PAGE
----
A TODDLER is to have one of her ovaries removed in a battle against a rare form of cancer.

Little Esmée Todd, two, is set to go under the scalpel later this month in a bid to ensure she can have her own children in later life.

She has already gone through a blood transfusion and a bout of chemotherapy since medics discovered in June that she had a Wilms tumour.

Her mum Megan Edwards of West Swindon said: "It was heart-breaking when she was diagnosed with cancer. The main challenge as a mother is seeing the change in your child from illness. Esmée went from a very bubbly little girl to a very poorly little girl with little energy very quickly."

She explained one of the tot's ovaries was being removed to protect it.

"There is a chance of the ovaries being damaged by the treatment so they are freezing it until she is old enough to have a baby.”

But it will affect her chances of giving birth if she ever wants to start a family.

Megan took her daughter to her GP when she realised the little girl's tummy was abnormally swollen.

Following several blood tests and a scan, she was diagnosed with Wilms, a type of cancer also known as nephroblastoma.

It is a childhood cancer and around 80 in the UK are diagnosed with it every year - mainly under fives. The cause is unknown, but it is an embryonal tumour that develops from cells in the kidney that do not mature normally.The survival rate is high if only one kidney is affected.

Esmée's operation on August 28 will remove her kidney and one of the ovaries.

Megan, 28, told the Adver: “There are days where Esmée does feel very unwell and will spend her days led on the sofa.

“If Esmée doesn’t want to go hospital which is very rare, I just explain to her that we are going to see the doctors to make her better. She doesn’t understand cancer because she is only two years old.

“Losing her kidney won’t affect her day to day life very much, but she has to be careful of her salt intake so she can protect the other kidney.”

Esmée is receiving treatment at the Great Western Hospital and at John Radcliffe Hospital in Oxford.

“She was taken to GWH first and transferred to Oxford as GWH can not give all the chemotherapy she needs," said the mum of four.

“She had a blood transfusion on August 15 because she has low white blood cells which increases the risk of infections. She has just finished week seven of chemotherapy. She now recognises the nurses and she is quite calm. She takes it remarkably well.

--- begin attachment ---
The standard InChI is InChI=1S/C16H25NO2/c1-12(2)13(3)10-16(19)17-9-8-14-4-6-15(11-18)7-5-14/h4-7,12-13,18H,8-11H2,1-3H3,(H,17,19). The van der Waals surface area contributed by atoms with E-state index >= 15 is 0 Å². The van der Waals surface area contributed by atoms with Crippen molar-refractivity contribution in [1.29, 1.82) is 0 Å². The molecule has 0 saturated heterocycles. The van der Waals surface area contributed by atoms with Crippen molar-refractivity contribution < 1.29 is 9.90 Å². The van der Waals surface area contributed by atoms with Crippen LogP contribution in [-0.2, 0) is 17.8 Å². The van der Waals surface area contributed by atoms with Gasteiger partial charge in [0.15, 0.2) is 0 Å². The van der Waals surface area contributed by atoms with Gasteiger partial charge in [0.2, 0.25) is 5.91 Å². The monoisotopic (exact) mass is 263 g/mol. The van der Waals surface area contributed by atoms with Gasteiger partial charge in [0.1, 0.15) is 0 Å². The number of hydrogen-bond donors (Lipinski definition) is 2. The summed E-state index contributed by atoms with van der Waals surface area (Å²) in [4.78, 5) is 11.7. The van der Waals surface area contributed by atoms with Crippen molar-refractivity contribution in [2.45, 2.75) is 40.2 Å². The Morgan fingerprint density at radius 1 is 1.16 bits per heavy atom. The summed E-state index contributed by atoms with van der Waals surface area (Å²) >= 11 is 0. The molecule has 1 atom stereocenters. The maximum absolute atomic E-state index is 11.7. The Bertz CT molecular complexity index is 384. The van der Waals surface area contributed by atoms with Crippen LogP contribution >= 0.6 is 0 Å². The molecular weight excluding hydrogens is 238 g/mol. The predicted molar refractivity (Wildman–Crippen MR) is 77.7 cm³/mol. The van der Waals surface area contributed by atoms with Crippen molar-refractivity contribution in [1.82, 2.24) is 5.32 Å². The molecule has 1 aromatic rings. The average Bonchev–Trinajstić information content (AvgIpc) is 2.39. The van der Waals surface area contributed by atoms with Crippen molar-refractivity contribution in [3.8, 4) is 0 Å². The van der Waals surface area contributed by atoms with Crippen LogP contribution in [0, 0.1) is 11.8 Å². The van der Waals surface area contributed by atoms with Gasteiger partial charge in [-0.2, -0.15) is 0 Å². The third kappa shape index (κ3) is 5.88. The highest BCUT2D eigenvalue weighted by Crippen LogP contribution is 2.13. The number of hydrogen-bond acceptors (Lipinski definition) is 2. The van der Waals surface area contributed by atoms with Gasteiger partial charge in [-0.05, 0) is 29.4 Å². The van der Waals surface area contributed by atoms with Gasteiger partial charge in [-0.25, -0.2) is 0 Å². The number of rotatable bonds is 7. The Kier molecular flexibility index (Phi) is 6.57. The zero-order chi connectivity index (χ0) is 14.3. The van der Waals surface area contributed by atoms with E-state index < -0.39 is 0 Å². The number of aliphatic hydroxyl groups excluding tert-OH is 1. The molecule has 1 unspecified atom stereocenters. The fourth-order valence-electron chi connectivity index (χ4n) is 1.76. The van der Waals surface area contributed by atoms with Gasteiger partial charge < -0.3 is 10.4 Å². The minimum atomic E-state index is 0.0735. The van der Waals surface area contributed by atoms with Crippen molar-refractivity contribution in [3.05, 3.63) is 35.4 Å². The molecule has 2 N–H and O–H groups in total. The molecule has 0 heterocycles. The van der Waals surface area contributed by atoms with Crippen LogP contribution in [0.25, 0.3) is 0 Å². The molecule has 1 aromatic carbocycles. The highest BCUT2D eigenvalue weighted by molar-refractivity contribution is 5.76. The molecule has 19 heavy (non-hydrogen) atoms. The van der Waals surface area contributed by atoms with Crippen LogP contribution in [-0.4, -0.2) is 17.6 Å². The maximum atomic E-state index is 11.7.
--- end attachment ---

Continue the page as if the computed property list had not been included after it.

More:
“Esmée is a happy, cheeky and very stubborn little girl that loves anything sparkly.”

Megan is on compassionate leave from her job as a care assistant because her daughter needs round the clock care.

She said: “It is hard juggling hospital and siblings. It is stressful and tiring but I just have to be very organised. My children are my strength and my advice to anyone else going through the same or similar situation is to accept help and support from family and friends.

“There are so many wonderful people that offer help for families in this situation from the doctors, hospital staff and charities. They don’t focus on just the child that is poorly but the whole family,” she said.

And to support her and her daughter, two friends Zoe Curtis and Emma Thorne have organised a fundraiser.

Zoe said: “I can see the strain it puts on the family. Esmée is going to need round the clock care as well as adjustments to make her life easier, I’m doing this to help even just a little bit.

“Both me and Emma have put our heart and soul into this event to make it a fabulous day.”

The event starts today at 12pm at The Boundary House, The Street, and will feature a tombola, BBQ and an outdoor bar being supplied by the pub.

“I think Zoe’s event is brilliant and will help Esmée a lot with things that will make her treatment period a lot easier for her,” Megan said.

Zoe and Emma have raised more than £200 on their Gofundme page. For further information visit: https://www.gofundme.com/f/esmeeskylartodd